“For Tribal Council, the safety of their people and the safety of this community is first and foremost,” Kimberly said. “They agree with us that everybody goes home at night safe and unharmed.”
Once the code is in place, tribal employees will be given a grace period to take the OSHA certification class. “There will be no expiration date on the card, but we’re going to make our code with an expiration date so that once a year or two years you need to come back in and re-audit the class,” Skip said. “Over time, doing the same thing over and over every day, you start to get complacent and that’s when mistakes happen.”
“You will need to have at least your OSHA 10 card to work on any of the projects, anywhere on the reservation,” he continued. “We want that from inline workers all the way to upper management because as a manager, you may not be the one out there working in it but you are the one that is supposed to be watching your workers and making sure they’re safe. If you don’t know what you’re supposed to be watching for, how do you keep them safe?”
Any employee of the tribe that has access to a job site will be required to attend OSHA training, and with Tribal Councils support and buy in, I am sure this will include them. Skip said, “If they want to go visit job sites, they need to go through this so they know how to recognize dangers and hazards.” Recognition of hazards is the first step in preventing an accident, and it would be a tragedy if any one of our people, employees, or community were hurt.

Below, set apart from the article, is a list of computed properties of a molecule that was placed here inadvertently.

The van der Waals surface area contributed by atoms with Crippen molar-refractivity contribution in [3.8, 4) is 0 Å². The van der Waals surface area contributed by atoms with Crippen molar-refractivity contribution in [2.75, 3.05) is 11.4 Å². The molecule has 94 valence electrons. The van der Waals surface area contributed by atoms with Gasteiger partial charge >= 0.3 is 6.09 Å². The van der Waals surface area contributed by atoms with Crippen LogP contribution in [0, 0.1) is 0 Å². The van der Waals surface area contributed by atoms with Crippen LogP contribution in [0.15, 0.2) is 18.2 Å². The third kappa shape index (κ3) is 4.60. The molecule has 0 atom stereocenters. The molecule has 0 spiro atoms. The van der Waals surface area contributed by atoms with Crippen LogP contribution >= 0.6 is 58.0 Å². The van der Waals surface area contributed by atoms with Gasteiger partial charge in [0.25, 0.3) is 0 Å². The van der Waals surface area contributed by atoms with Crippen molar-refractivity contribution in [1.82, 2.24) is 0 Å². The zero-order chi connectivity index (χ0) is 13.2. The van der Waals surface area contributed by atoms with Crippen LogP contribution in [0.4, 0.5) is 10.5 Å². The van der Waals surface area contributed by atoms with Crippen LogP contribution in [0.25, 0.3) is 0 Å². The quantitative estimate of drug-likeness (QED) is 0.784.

The Puyallup Tribe is on the forefront in establishing its own TOSH department, as most tribal nations do not have their own TOSH code. Kimberly Turnipseed is one of approximately six Native American OSHA trainers in the country. She has a strong background in construction – her father owned a construction company her whole life – so she is well versed in the management end of the field. Having put in a good number of years working with the Tribe’s Project Management Group and with TERO, it was a natural move for her to head up the TOSH department. She earned her trainers certification from the University of Washington OSHA Education Center.